Create crevice habitats (>50 mm) on subtidal artificial structures
Overall effectiveness category No evidence found (no assessment)
Number of studies: 0
Background information and definitions
Definition: ‘Crevice habitats’ are depressions with a length to width ratio >3:1 and depth >50 mm (modified from “Crevices” in Strain et al. 2018).
Crevice habitats provide organisms refuge from predation in subtidal rocky habitats (Nelson & Vance 1979). The size and density of crevices is likely to affect the size, abundance and variety of organisms that can use them. Small crevices can provide refuge for small-bodied organisms but may exclude larger organisms, limit their growth and get rapidly filled-up (Firth et al. 2020). Large crevices can be used by larger-bodied organisms but may not provide sufficient refuge from predators for smaller organisms. By default, crevices contain shaded surfaces, which can be associated with the presence of non-native species (Dafforn 2017).
Crevices are sometimes present on marine artificial structures such as cable mattresses (Lacey & Hayes 2020) but are often absent from other types of structures. Crevices sometimes form on structures through erosion, but are often filled or repaired during maintenance works (Moreira et al. 2007). Crevice habitats can be created on subtidal artificial structures by adding or removing material, either during construction or retrospectively.
There are bodies of literature investigating the effects of creating crevice habitats on artificial reefs (e.g. Briones-Fourzán et al. 2007) and the use of crevice units to sample small/cryptic fauna (e.g. Baronia & Bucher 2008). These studies are not included in this synopsis, which focusses on in situ conservation actions to enhance the biodiversity of structures that are engineered to fulfil a primary function other than providing artificial habitats.
See also: Create natural rock reef topography on subtidal artificial structures; Create pit habitats (1–50 mm) on subtidal artificial structures; Create hole habitats (>50 mm) on subtidal artificial structures; Create groove habitats (1–50 mm) on subtidal artificial structures; Create small adjoining cavities or ‘swimthrough’ habitats (≤100 mm) on subtidal artificial structures; Create large adjoining cavities or ‘swimthrough’ habitats (>100 mm) on subtidal artificial structures; Create groove habitats and small protrusions, ridges or ledges (1–50 mm) on subtidal artificial structures.
Baronio M. de A. & Bucher D.J. (2008) Artificial crevice habitats to assess the biodiversity of vagile macro-cryptofauna of subtidal rocky reefs. Marine and Freshwater Research, 59, 661–670.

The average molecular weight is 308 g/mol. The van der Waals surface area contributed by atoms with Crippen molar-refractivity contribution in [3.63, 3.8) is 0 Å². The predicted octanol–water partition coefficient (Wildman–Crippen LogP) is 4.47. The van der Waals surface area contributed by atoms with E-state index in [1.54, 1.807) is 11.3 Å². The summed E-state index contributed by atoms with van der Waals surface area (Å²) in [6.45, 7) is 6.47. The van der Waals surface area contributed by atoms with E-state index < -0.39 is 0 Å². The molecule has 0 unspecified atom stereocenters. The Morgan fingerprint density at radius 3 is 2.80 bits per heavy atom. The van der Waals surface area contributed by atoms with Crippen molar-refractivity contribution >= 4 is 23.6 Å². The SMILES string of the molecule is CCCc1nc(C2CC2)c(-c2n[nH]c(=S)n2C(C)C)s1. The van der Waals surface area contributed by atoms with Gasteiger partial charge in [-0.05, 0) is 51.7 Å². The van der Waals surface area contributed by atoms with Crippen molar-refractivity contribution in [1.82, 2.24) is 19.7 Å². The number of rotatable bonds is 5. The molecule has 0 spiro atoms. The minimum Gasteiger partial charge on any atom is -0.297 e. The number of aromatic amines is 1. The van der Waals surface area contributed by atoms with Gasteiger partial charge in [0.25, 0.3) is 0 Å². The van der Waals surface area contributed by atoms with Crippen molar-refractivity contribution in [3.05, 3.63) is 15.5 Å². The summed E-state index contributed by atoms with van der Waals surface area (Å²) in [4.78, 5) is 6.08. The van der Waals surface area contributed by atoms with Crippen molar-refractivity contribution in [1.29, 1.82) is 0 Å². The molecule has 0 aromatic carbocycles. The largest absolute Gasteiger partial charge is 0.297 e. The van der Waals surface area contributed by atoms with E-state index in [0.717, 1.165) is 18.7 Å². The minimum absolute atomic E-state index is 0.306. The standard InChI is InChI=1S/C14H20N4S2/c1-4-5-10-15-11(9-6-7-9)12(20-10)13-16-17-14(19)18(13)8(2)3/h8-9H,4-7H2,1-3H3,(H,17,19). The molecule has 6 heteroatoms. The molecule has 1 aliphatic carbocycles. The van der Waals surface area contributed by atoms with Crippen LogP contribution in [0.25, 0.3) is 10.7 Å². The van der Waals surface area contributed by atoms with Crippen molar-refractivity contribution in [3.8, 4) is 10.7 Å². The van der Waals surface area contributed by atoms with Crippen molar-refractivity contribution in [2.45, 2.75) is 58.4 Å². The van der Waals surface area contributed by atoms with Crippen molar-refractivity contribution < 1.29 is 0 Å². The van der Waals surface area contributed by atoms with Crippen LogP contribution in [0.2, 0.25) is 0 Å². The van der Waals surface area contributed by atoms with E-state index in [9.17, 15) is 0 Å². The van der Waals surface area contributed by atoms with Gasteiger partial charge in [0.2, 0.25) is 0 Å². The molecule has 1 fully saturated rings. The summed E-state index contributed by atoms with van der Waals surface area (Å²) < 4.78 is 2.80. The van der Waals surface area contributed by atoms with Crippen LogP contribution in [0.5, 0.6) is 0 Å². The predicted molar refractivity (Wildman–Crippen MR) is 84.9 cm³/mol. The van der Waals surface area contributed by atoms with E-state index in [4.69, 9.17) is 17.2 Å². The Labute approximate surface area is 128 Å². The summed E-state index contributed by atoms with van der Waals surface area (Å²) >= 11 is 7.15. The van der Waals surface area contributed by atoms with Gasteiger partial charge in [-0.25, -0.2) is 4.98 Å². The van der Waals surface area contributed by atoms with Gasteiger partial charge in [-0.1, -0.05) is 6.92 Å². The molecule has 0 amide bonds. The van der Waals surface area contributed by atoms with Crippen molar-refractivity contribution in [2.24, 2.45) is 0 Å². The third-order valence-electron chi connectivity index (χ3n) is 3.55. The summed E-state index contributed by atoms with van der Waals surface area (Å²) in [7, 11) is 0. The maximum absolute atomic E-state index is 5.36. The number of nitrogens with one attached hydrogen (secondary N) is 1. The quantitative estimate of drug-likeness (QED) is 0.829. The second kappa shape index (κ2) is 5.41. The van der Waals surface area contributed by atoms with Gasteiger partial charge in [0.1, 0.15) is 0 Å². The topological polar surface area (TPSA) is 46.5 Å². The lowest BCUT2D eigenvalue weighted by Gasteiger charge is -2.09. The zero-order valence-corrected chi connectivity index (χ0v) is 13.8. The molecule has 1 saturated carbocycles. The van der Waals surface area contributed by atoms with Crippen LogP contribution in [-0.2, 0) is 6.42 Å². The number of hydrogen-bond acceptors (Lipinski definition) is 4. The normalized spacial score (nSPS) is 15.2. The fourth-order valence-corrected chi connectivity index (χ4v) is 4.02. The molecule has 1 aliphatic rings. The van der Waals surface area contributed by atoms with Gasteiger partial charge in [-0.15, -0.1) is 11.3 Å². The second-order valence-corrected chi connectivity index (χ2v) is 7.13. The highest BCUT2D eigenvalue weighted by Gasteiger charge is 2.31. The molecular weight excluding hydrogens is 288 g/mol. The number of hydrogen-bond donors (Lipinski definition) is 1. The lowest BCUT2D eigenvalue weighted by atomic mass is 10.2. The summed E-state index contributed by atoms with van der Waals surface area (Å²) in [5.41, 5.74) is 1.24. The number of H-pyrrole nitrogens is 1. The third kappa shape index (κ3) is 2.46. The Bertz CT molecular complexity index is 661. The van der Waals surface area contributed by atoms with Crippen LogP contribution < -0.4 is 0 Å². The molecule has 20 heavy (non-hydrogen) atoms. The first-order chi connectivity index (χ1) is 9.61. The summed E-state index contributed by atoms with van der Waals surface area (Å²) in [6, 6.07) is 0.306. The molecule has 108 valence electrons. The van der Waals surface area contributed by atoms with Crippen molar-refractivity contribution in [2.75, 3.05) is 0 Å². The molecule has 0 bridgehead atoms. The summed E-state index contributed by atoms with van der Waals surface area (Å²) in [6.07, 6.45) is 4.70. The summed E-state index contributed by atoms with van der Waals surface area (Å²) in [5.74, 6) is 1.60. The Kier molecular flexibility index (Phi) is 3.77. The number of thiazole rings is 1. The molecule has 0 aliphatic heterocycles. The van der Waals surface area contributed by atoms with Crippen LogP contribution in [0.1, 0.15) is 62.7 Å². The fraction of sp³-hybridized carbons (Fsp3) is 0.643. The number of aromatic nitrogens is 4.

Briones-Fourzán P., Lozano-Álvarez E., Negrete-Soto F. & Barradads-Ortiz C. (2007) Enhancement of juvenile Caribbean spiny lobsters: an evaluation of changes in multiple response variables with the addition of large artificial shelters. Population Ecology, 151, 401–416.
Dafforn K.A. (2017) Eco-engineering and management strategies for marine infrastructures to reduce establishment and dispersal of non-indigenous species. Management of Biological Invasions, 8, 153–161.
Firth L.B., Airoldi L., Bulleri F., Challinor S., Chee S.-Y., Evans A.J., Hanley M.E., Knights A.M., O’Shaughnessy K., Thompson R.C. & Hawkins S.J. (2020) Greening of grey infrastructure should not be used as a Trojan horse to facilitate coastal development. Journal of Applied Ecology, 57, 1762–1768.
Lacey N.C. & Hayes P. (2020) Epifauna associated with subsea pipelines in the North Sea. ICES Journal of Marine Science, 77, 1137–1147.
Moreira J., Chapman M.G. & Underwood A.J. (2007) Maintenance of chitons on seawalls using crevices on sandstone blocks as habitat in Sydney Harbour, Australia. Journal of Experimental Marine Biology and Ecology, 347, 134–143.
Nelson B.V. & Vance R.R. (1979) Diel foraging patterns of the sea urchin Centrostephanus coronatus as a predator avoidance strategy. Marine Biology, 51, 251–258.
Strain E.M.A., Olabarria C., Mayer-Pinto M., Cumbo V., Morris R.L., Bugnot A.B., Dafforn K.A., Heery E., Firth L.B., Brooks P.R. & Bishop M.J. (2018) Eco-engineering urban infrastructure for marine and coastal biodiversity: which interventions have the greatest ecological benefit? Journal of Applied Ecology, 55, 426–441.